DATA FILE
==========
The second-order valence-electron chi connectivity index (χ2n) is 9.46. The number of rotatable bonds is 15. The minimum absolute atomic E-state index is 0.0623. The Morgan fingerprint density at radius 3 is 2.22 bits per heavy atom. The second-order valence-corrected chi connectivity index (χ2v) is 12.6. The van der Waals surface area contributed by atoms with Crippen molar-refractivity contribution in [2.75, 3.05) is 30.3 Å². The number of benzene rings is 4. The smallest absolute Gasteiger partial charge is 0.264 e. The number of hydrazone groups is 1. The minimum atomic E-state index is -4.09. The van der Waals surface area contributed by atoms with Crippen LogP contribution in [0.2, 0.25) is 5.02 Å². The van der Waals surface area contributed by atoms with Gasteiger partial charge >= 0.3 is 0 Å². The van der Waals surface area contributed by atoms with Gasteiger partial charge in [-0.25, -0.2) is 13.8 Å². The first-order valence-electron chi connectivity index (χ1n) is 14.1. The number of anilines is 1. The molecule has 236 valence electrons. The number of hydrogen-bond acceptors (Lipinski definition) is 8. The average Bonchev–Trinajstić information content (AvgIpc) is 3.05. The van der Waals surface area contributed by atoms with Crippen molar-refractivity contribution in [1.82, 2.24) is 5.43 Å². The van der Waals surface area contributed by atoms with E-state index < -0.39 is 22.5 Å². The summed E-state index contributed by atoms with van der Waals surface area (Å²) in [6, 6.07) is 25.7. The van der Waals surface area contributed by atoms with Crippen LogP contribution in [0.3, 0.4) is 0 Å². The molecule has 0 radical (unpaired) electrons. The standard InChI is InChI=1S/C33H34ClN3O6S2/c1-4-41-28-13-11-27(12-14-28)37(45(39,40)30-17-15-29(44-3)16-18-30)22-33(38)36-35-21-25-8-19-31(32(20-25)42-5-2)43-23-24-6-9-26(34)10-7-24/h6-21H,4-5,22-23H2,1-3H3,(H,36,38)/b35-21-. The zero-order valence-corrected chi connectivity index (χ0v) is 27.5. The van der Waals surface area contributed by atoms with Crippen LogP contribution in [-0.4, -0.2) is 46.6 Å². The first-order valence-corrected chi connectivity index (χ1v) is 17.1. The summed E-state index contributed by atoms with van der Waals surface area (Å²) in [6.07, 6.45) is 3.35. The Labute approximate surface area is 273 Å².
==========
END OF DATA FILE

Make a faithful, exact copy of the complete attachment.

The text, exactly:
The second-order valence-electron chi connectivity index (χ2n) is 9.46. The number of rotatable bonds is 15. The minimum absolute atomic E-state index is 0.0623. The Morgan fingerprint density at radius 3 is 2.22 bits per heavy atom. The second-order valence-corrected chi connectivity index (χ2v) is 12.6. The van der Waals surface area contributed by atoms with Crippen molar-refractivity contribution in [2.75, 3.05) is 30.3 Å². The number of benzene rings is 4. The smallest absolute Gasteiger partial charge is 0.264 e. The number of hydrazone groups is 1. The minimum atomic E-state index is -4.09. The van der Waals surface area contributed by atoms with Crippen LogP contribution in [0.2, 0.25) is 5.02 Å². The van der Waals surface area contributed by atoms with Gasteiger partial charge >= 0.3 is 0 Å². The van der Waals surface area contributed by atoms with Gasteiger partial charge in [-0.25, -0.2) is 13.8 Å². The first-order valence-electron chi connectivity index (χ1n) is 14.1. The number of anilines is 1. The molecule has 236 valence electrons. The number of hydrogen-bond acceptors (Lipinski definition) is 8. The average Bonchev–Trinajstić information content (AvgIpc) is 3.05. The van der Waals surface area contributed by atoms with Crippen molar-refractivity contribution in [1.82, 2.24) is 5.43 Å². The van der Waals surface area contributed by atoms with E-state index < -0.39 is 22.5 Å². The summed E-state index contributed by atoms with van der Waals surface area (Å²) in [6, 6.07) is 25.7. The van der Waals surface area contributed by atoms with Crippen LogP contribution in [0.3, 0.4) is 0 Å². The molecule has 0 radical (unpaired) electrons. The standard InChI is InChI=1S/C33H34ClN3O6S2/c1-4-41-28-13-11-27(12-14-28)37(45(39,40)30-17-15-29(44-3)16-18-30)22-33(38)36-35-21-25-8-19-31(32(20-25)42-5-2)43-23-24-6-9-26(34)10-7-24/h6-21H,4-5,22-23H2,1-3H3,(H,36,38)/b35-21-. The zero-order valence-corrected chi connectivity index (χ0v) is 27.5. The van der Waals surface area contributed by atoms with Crippen LogP contribution in [-0.4, -0.2) is 46.6 Å². The first-order valence-corrected chi connectivity index (χ1v) is 17.1. The summed E-state index contributed by atoms with van der Waals surface area (Å²) in [6.07, 6.45) is 3.35. The Labute approximate surface area is 273 Å².